One remarkable feature of the library is the stained glass windows that were made for the library’s centenary in 2011. They were created through consultation with community and staff members and the themes of the windows reflects Blackpool’s history, present, and future. By each window there was a sign explaining the window and I’ve included an image of the Freedom window explanation in this post (the text: FREEDOM: Words, knowledge, ideas all create new ways of thinking and ways of living. This window celebrates freedom of thought and speech.) I’m sure anyone familiar with me or my research can imagine how much this resonates with me. You can read more about the centenary redesign of the library here, or the making of the stained glass windows here.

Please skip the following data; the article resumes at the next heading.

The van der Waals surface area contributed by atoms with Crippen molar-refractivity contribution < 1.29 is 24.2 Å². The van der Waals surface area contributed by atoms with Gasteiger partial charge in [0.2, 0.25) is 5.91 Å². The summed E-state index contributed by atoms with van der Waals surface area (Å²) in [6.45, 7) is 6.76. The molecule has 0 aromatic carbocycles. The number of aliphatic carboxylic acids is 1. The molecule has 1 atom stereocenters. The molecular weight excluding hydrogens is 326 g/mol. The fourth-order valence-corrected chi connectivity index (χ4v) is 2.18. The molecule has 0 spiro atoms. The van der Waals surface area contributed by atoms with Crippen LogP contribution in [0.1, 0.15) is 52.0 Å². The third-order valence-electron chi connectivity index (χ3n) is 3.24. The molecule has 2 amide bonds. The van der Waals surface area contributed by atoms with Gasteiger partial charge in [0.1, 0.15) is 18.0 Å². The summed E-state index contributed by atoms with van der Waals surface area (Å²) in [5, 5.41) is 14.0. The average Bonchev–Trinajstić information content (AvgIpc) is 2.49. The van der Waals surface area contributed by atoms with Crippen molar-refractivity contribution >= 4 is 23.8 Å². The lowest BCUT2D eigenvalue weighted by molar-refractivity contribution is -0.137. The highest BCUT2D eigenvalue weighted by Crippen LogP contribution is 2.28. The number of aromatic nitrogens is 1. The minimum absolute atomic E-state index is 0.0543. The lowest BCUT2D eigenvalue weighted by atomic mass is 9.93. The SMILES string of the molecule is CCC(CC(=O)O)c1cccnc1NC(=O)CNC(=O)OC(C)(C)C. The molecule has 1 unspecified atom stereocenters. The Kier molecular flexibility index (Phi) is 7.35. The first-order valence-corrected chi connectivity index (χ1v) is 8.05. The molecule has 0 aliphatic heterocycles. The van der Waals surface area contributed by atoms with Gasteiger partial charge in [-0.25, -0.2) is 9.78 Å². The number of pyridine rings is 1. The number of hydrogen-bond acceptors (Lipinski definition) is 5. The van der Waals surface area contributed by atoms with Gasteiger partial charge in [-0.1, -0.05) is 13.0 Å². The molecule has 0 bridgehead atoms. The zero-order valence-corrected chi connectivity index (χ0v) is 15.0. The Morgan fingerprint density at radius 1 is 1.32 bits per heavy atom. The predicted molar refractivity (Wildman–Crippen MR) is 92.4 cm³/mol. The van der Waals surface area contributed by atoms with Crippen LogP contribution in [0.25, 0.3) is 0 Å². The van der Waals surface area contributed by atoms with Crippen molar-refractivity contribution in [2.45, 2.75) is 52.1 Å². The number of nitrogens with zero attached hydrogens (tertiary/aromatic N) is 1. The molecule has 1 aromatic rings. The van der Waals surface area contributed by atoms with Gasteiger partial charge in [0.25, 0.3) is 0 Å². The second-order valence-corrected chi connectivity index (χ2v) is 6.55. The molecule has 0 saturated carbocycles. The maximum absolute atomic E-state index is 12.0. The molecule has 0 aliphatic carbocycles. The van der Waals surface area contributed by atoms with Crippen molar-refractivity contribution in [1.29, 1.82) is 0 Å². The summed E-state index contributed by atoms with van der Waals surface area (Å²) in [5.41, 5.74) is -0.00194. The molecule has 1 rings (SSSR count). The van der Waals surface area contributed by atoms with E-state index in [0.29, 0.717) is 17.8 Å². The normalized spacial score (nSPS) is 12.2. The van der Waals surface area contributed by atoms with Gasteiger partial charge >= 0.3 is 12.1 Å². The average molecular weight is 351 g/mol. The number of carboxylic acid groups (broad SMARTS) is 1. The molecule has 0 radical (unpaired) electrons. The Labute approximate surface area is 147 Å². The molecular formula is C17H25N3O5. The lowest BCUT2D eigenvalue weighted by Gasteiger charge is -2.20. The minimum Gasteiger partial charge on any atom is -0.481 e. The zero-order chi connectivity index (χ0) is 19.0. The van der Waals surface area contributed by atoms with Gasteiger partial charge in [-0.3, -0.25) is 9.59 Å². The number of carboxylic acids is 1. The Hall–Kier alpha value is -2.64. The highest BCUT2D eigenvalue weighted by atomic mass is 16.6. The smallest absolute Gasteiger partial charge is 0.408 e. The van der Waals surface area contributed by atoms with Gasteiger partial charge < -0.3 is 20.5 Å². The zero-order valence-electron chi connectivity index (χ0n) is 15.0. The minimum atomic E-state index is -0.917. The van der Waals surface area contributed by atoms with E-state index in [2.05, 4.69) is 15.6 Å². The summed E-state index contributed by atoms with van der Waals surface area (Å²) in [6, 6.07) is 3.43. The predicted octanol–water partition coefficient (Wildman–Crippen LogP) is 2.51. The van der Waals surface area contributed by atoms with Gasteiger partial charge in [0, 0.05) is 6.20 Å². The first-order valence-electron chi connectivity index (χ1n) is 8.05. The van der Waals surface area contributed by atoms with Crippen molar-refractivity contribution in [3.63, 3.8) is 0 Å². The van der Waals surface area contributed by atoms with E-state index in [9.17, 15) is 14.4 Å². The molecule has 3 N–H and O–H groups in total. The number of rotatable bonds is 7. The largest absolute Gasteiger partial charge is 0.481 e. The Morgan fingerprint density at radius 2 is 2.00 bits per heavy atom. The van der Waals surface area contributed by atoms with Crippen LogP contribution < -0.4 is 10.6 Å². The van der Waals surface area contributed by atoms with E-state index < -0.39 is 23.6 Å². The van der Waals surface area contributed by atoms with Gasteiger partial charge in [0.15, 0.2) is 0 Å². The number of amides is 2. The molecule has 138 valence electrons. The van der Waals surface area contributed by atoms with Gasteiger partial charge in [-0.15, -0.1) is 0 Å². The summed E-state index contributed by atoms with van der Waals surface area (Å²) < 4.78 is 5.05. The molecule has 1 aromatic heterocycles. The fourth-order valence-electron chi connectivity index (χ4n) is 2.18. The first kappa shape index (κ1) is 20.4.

The library also offers a lot of activities to support its community’s social, reading, and IT skills needs – among other things (see image of the event board to explore further). When I met Jools the next morning she had just broadcasted a digital story event through the library’s social media. Here’s an example of a digital story session on Blackpool Libraries’ facebook page, and below is an image of the studio which was a corner of her office. I’ve understood (not just based on Blackpool) that in many public libraries digital events have started and/or expanded during the pandemic, and they continue to be a vital part of post-pandemic library services to make sure the library can reach all of its users.